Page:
The statistics around student mental health are well documented. One in four university students will experience a mental health condition and, compared with 10 years ago, five times more first-years come to university with a pre-existing mental health condition.
It’s not difficult to see why young people are struggling. The pressure at university is very real; to get the best grades, to have a thriving social life, to get the coolest internship. To lead a carefully curated life that draws the most likes on Instagram and Twitter.
This year’s World Mental Health Day focuses on “young people and mental health in the changing world” – a theme that couldn’t be more apt for university students.
So, if you’re a student and you’ve experienced any mental health symptoms, what can you do?
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The first thing to do is to speak to someone. It is daunting and terrifying and can feel like you are laying your most private emotions bare. But sharing just a little bit of what you are going through can help you get the support you need. Speak to a friend, a tutor, a parent or sibling; anybody you trust and feel comfortable with.
If you don’t feel comfortable speaking to someone you know, your university health service could be another option. They will be able to direct you to the appropriate services for the symptoms you are experiencing. Alternatively, get in touch with your students’ union and find out if there is a peer support network, where you can speak to another student who is trained in mental health first aid.
There are also a number of charities that you can turn to for advice and resources. There are Student Minds and Nightline in the UK, Mental Health America and Active Minds in the US, Youth Mental Health Canada, Mental Health Europe and many more around the world.
Another way to protect your mental health is to practise self-care. That doesn’t just mean taking a bath, lighting some candles and listening to whale music, as many lifestyle magazines advise. While those things can help you feel better, self-care is more about understanding the things that make you truly happy and keep you physically and mentally healthy. It means looking after your diet, doing regular physical activity, slowing down when you’re feeling tired or burnt out, staying off social media and spending time with people who lift your mood.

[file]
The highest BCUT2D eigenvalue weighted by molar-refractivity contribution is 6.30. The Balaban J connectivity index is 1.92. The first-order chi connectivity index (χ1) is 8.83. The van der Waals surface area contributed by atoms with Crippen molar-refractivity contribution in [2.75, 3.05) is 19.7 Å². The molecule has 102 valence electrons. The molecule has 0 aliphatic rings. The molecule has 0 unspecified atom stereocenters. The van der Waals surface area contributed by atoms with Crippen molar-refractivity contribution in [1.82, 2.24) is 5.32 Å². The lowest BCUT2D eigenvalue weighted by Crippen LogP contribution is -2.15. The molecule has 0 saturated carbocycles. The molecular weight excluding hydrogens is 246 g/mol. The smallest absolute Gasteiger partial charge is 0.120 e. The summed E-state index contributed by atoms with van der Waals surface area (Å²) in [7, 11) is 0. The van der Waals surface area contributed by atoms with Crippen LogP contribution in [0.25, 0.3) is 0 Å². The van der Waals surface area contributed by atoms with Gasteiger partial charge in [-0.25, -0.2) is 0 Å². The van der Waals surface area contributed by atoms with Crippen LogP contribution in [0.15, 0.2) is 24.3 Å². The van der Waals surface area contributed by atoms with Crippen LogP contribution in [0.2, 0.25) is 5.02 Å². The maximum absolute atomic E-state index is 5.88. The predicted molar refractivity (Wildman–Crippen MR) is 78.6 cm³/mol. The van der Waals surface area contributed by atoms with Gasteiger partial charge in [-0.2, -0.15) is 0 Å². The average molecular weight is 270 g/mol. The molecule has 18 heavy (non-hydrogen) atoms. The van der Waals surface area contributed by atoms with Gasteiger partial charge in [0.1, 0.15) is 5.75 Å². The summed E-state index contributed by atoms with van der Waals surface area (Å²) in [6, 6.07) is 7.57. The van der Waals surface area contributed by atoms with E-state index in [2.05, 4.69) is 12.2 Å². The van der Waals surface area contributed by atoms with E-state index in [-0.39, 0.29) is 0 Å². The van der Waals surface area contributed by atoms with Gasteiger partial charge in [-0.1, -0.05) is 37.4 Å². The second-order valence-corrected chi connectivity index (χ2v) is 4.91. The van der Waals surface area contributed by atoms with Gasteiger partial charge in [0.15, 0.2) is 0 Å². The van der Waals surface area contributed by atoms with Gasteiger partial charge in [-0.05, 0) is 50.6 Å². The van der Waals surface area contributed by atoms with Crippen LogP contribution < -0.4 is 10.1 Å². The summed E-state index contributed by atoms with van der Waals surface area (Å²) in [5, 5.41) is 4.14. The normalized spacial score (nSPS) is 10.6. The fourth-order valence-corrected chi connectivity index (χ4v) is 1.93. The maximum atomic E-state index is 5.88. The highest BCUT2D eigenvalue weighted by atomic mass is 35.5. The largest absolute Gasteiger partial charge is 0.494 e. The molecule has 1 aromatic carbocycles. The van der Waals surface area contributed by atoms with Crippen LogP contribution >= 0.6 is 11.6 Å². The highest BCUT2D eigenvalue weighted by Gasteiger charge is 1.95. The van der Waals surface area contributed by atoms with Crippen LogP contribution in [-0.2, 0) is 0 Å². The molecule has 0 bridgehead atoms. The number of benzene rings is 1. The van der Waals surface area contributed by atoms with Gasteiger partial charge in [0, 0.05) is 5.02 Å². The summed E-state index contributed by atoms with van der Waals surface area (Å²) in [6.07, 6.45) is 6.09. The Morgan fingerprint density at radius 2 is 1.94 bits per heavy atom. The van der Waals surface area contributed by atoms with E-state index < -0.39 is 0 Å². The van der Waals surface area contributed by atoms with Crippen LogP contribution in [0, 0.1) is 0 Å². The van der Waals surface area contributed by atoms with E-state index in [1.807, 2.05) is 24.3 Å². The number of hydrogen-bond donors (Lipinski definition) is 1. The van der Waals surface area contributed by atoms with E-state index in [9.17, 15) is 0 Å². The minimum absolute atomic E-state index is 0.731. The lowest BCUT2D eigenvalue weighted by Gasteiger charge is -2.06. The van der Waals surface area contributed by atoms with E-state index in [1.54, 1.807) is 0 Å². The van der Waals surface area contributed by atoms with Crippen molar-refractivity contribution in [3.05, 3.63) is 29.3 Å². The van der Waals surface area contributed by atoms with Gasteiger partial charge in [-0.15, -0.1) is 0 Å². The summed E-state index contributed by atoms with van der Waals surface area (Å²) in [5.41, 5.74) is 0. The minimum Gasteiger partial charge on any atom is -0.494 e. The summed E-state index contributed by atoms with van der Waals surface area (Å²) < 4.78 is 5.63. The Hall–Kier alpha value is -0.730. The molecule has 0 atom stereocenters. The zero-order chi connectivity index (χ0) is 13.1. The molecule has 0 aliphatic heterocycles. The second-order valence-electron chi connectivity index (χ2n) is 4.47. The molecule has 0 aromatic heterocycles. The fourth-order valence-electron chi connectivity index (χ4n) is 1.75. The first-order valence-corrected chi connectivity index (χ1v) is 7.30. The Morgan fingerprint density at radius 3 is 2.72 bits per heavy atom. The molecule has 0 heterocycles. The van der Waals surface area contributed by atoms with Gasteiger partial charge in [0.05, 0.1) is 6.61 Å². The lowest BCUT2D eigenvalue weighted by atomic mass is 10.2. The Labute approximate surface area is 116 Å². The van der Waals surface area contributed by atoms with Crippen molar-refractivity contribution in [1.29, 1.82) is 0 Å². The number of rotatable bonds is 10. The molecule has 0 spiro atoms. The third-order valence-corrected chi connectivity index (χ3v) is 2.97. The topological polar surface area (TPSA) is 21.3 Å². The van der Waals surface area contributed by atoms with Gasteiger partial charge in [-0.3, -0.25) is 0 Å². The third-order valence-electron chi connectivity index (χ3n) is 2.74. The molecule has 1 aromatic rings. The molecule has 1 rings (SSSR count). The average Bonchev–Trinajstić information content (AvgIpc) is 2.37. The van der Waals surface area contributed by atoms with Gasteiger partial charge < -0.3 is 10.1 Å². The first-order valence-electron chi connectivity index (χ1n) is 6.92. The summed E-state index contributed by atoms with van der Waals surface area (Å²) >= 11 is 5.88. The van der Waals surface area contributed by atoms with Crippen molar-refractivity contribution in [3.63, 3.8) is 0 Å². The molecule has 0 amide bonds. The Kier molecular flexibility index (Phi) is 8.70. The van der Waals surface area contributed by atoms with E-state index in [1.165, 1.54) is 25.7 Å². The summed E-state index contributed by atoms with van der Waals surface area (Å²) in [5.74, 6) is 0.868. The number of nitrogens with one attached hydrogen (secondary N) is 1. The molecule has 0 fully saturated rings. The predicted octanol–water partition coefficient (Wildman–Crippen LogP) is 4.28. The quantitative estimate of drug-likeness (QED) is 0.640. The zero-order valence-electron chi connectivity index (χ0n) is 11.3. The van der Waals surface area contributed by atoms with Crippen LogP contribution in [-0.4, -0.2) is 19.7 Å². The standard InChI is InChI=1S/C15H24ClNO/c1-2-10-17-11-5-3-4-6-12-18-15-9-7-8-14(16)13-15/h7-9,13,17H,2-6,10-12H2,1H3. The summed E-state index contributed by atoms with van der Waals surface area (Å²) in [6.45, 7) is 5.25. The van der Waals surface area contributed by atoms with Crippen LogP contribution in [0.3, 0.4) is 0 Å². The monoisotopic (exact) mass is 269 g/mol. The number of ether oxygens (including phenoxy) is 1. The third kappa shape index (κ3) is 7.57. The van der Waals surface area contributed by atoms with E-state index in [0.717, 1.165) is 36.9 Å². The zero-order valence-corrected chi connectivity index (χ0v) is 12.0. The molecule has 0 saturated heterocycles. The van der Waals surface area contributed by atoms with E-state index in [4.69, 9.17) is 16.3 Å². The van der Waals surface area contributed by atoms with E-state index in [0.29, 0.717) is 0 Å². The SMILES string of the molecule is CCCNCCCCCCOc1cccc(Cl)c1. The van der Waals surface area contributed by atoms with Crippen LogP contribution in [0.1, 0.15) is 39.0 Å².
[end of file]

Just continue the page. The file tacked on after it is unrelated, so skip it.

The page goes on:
There is no quick or easy way to fix mental ill health. If you have ever had anxiety, depression, an eating disorder, OCD or any other mental health condition you will know that it is not something you can “just snap out of”. “Cheering up” isn’t a helpful tip either. It can take a number of things, including therapy, counselling or medication. One or all of these things could eventually help you, and each case is different.
And if you suspect that a friend at university is experiencing poor mental health, reach out to them. Something as simple as asking them to go for a coffee, or inviting them over for dinner can make the world of difference to someone who is feeling stressed, anxious or depressed. Reassure them that their feelings are valid and that there are ways to tackle them. Look out for signs such as not attending lectures, feeling apathetic towards university, refusing to go out, eating less or outbursts of anger. If you continue to see these patterns, share your concerns with a trusted member of staff.
If a friend regularly rejects invitations to go out or says they are OK when you can see that they aren’t, don’t give up. It’s important to not be pushy, or force them into saying anything they aren’t comfortable with, but keeping an eye on them and inviting them to spend time with you shows that you care. Do not underestimate the power of simply asking someone “really, how are you?”
For more information on symptoms and services for mental health concerns please visit:
Student Minds – UK
Nightline – UK
Active Minds – US
The Jed Foundation – Canada
The Canadian Association of College and University Student Services – Canada
Mental Health Europe – Europe
Action for Mental Illness India – India
Required Reading is the regular blog from Times Higher Education student editor Seeta Bhardwa